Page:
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AURA LEE PART SIX
12/9/2009 10:11:34 AM

AURA LEE PART SIX continued

It would, if written about today, be considered a feat of thaumaturgy that brought Melissa Menefee a year earlier alongside her husband as he marched on line with the 16th North Carolina Infantry, Company D, just outside the city limits of Raleigh.

Nearing four in the afternoon she casually stepped out from behind a giant oak by the roadside, feigning buttoning her trousers as though having just relieved herself, her musket strapped across her back atop her haversack, her gray kepi at a jaunty angle above her close-cropped hair, and gingerly, with the pluck and pride of any fifteen year old ‘boy,’ elbowed Daniel Menefee aside and came in step with the two thousand three hundred eighty-seven Rebels marching eastward amidst the swirling dust.

“Made it,” was all she said.

Daniel glanced at his wife from the corner of his eye. God, he thought, she’s beautiful even dirty an’ smelly like a real soldier!

After a few moments—when she realized no one was paying any attention to them, the cluster of men around them marching with heads down, tired and hungry from not stopping since noon, feet dragging, bodies and brains numb and distant—she touched Daniel’s sleeve and said: “This most fun I had since them scavenger hunts we used to have up at Beansy Blesham’s barn ‘round Hellaween!”

Daniel cleared road grime from his throat, spitting a wad off to his right. “How’d y’all git here so fast? Look like y’all slept the mornin’ away waitin’ on me.”

“Weren’t too bad. Tell ya ‘bout it tonight.”

Bivouac was at five-thirty on a large farm six miles east of Raleigh. The soldiers, the officers, the horses carrying them, the ones pulling supply wagons and two howitzers were spread out over two broad fields separated by an inviting, fast-moving creek. Tents were pitched, fires were built, but most men dropped where they were on rough blanket rolls. Many were too tired to eat. Those who did eat ate very little, for this particular day Lt. Col. Ansley Cartwright had marched them twenty-six miles.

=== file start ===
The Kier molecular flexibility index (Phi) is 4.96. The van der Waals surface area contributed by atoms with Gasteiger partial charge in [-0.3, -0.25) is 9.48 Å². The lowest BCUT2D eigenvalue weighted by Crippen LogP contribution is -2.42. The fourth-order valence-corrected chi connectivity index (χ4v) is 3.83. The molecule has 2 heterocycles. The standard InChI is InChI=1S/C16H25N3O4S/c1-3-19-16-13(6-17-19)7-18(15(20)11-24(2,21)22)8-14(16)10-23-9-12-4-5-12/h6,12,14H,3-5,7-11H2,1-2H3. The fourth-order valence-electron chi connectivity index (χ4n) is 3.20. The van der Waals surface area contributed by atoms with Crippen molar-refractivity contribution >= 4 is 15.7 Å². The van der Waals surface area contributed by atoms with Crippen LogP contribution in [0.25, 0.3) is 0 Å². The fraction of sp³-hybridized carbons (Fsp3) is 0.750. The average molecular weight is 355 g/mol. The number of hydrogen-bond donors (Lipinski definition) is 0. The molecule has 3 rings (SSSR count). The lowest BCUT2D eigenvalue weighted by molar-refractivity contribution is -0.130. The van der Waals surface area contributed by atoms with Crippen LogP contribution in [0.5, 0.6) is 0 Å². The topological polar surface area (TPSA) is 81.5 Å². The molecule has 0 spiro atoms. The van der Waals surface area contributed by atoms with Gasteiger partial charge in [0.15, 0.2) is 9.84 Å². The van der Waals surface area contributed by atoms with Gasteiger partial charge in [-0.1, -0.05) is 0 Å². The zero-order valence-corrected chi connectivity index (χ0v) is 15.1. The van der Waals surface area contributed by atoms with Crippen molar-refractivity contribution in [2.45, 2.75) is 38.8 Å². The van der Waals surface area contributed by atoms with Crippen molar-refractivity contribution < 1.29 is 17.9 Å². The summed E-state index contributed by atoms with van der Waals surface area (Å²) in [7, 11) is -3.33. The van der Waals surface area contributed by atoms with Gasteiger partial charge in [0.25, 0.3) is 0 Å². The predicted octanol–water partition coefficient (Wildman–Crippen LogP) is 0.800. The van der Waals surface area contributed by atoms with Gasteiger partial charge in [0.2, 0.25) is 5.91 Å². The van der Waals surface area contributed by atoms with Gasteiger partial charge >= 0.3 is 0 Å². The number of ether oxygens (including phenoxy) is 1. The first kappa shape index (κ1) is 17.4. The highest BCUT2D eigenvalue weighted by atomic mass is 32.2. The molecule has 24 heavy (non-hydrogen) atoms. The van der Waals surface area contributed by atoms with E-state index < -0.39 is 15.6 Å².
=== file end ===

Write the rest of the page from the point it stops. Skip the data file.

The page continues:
Daniel and Melissa found a place close to the creek, a shady spot beside two small pines where the ground was covered with soft needles. Surprisingly, no one had taken it, and it was ideal, just right for any two people. They unrolled their blankets far enough apart that during twilight no one would wonder why a full-grown man with a week’s worth of beard would be lying next to a smooth-faced teenage boy.

Daniel said, “Y’all want me make a fire?”
Melissa shook her head. “Maybe later.”

“Gits righ’ cold outside here nights this time a year.”

“I know,” she said, rummaging in her haversack. “I been livin’ outside better’n three weeks waitin’ on y’all. You want somethin’ to eat?”

“No. Dang tired.” Daniel came up on one elbow and looked at his wife in the fading sunlight. “You sure a sight fer sore eyes, li’l girl. Y’all so dang pretty I like to roll over on y’all righ’ now!”

“You do,” she laughed, “an’ that there sergeant over there gonna whup you good fer corruptin’ a li’l ol’ baby boy! That what they teach y’all to do in the army?”

At that, Daniel laughed also and flopped back down, looking at the sky through the low branches of the pines. “Dang, I never thought y’all was gonna make it here. I thought fer sure some dang Yankee gonna pick you off an’ git him some medal or sumpin’ for shootin’ a l’il kid dressed up like some soldier or sumpin’”

Melissa found a decent biscuit in her haversack, pulled it out, and bit off a sizeable chunk. “Some days I didn’t think I was gonna make it, neither. Three weeks all alone on the road comin’ after you was a trial, let me tell y’all that. I slept in some strange places, I ken tell you, an’ gittin’ food one, two times a day was top chore. Shot me some mighty fine ‘possum ‘long the way, an’ they cooked up real good, too. More’n once a farmer’s wife took me in, but most times I slept in barns an’ under the stars. Got a good bath once, too, in some ol’ river few days back.”

“Anybody seen ya?”

“Not I know of.”

“You take all yore clothes off?”

“Sure.”

“Wish I coulda seen you.”

Melissa giggled quietly. “What you woulda done if you could?”

“I doan know.”

“Betcha woulda done what you like to do righ’ now.”